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Do you know your product placement from your prop placement – and which is best for your brand?

James Bond with his branded laptop

With the release of the endorsement-heavy new Bond film Spectre nearly upon us, have you ever wondered what the difference is between product and prop placement?

I regularly receive queries from ISBA members asking me that exact question. It may be of interest to know that both have been quietly used by some of the UK’s biggest advertisers over the last 30 years without generating many headlines.

ISBA and its members were heavily involved in the consultations which resulted, in February 2011, in the Ofcom rules allowing advertisers to pay producers of commercial television programmes for product inclusion, subject to certain checks and controls defined as product placement.

Prop placement

On the one hand we have prop placement, which has been allowed in UK produced TV programmes and films for decades. Under the title “free prop supply”, the BBC Producer Guidelines and Ofcom Guidelines permit products to be supplied for inclusion in productions provided no money changes hands, editorial integrity is maintained and undue prominence is avoided.

It’s a win-win situation. The production company receives free product for a scene and the advertiser gains cost effective exposure for its brands. It’s in everyone’s interests to ensure that the placement looks natural and isn’t forced. Prop placements are governed by a ruling that they can’t be ‘unduly prominent’.

The majority of prop placement products can be seen in the background of a scene, hardly dramatic. But if a poster for your washing up powder is seen in a soap avidly watched by 7m people several times a week, this goes down as extremely good media value.

A prop placement agency will aim to place a brand or a portfolio of brands on TV and in films for an annual fee. The creative decisions relating to placements are made independently by the production team. Although there are no guaranteed placements in prop placement, in theory it offers the potential, uniquely in marketing, to ‘own’ the medium. It’s worth noting that no changes have been made to the prop placement rules.

Product placement

Product placement, on the other hand, has been allowed in films since the thirties, whereby products have been placed in films for a specific fee. The best example being James Bond, where a quality product placement, possibly including a verbal reference, can cost millions of pounds. Product Placements are guaranteed via this method.

The UK’s favourable tax regime for film production means that many major international films are shot here, offering opportunities for product placement, including the aforementioned Spectre, Kingsman: The Secret Service, Absolutely Anything, Inbetweeners 2 and Avengers Age Of Ultron.

Product placement offers the option to develop off-screen promotional activities linked to placement. A brand may invest in a ‘paid for’ placement only to find they are usurped at a later stage by a competitor with deeper pockets.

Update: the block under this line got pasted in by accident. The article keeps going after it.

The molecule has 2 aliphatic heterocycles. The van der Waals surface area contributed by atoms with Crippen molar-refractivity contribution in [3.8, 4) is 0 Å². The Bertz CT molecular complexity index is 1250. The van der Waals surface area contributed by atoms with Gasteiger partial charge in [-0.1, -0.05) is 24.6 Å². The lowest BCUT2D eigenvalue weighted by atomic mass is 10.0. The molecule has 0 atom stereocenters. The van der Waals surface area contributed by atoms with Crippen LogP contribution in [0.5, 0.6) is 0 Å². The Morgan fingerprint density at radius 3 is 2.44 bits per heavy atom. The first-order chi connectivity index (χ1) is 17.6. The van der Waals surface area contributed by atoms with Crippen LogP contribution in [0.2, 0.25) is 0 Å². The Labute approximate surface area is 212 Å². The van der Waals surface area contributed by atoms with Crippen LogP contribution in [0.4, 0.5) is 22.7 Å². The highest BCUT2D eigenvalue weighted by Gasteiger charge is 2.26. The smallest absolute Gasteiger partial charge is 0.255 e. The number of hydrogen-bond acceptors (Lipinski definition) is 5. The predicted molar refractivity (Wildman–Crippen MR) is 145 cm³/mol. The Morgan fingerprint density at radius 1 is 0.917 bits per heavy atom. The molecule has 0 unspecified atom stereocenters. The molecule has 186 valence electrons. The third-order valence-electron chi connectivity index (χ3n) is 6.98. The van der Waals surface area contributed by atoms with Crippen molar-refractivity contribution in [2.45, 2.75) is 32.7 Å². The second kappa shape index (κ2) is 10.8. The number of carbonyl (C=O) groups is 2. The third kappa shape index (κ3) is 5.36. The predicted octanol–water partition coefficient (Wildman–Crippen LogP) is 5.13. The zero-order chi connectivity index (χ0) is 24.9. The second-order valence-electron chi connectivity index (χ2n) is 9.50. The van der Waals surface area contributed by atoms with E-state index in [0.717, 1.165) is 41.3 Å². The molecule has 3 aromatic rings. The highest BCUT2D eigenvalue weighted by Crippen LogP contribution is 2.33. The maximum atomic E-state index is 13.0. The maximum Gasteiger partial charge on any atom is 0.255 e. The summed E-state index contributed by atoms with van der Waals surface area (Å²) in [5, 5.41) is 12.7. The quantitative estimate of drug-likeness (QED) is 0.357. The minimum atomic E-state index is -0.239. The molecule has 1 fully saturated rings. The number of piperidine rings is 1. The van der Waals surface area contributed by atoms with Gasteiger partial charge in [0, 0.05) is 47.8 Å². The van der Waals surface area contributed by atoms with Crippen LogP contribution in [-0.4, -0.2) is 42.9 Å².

There was a great deal of anxiety when the government decided to allow product placement on UK TV. A number of commentators warned that allowing paid for product placement would lead to an excess of intrusive, prominent placements on commercial TV. But this hasn’t so far been the case.

I think that it’s fair to say that product placement on UK TV hasn’t made the impact that had been expected or hoped. One or two advertisers who originally looked at product placement have decided that prop placement is a better option for them.

Product placement appearances are strictly limited by Ofcom regulations – for example editorial justification is required and the placement can’t promote the buying of the product. Recent product placement, such as the Corinthia Hotel in X Factor (in 2012), breached Ofcom rules and received extensive negative press.

Ofcom’s guidelines don’t allow paid-for product placement on the BBC, which accounts for 30 per cent of the UK’s output. The rules are strict: product placement isn’t allowed in children’s, news, current affairs, consumer affairs and religious programmes on either the BBC or commercial channels.

Prop placement can be more persuasive than product placement as there is no signalling of the placement and the integration can appear seamless. Measurement of ads is an ongoing challenge for advertisers. All brands appearing on UK television can be measured and can therefore provide data against which advertisers can judge the level and type of exposure likely to result from their placement and estimate a return on investment.

So both product and prop placement are working relatively well for advertisers, production companies and broadcasters right now. However, with changes expected in the TV landscape with the future of the BBC being debated and the likes of Google, Amazon and Apple muscling in on the medium, who knows what the future holds?

David Ellison is marketing services manager at ISBA

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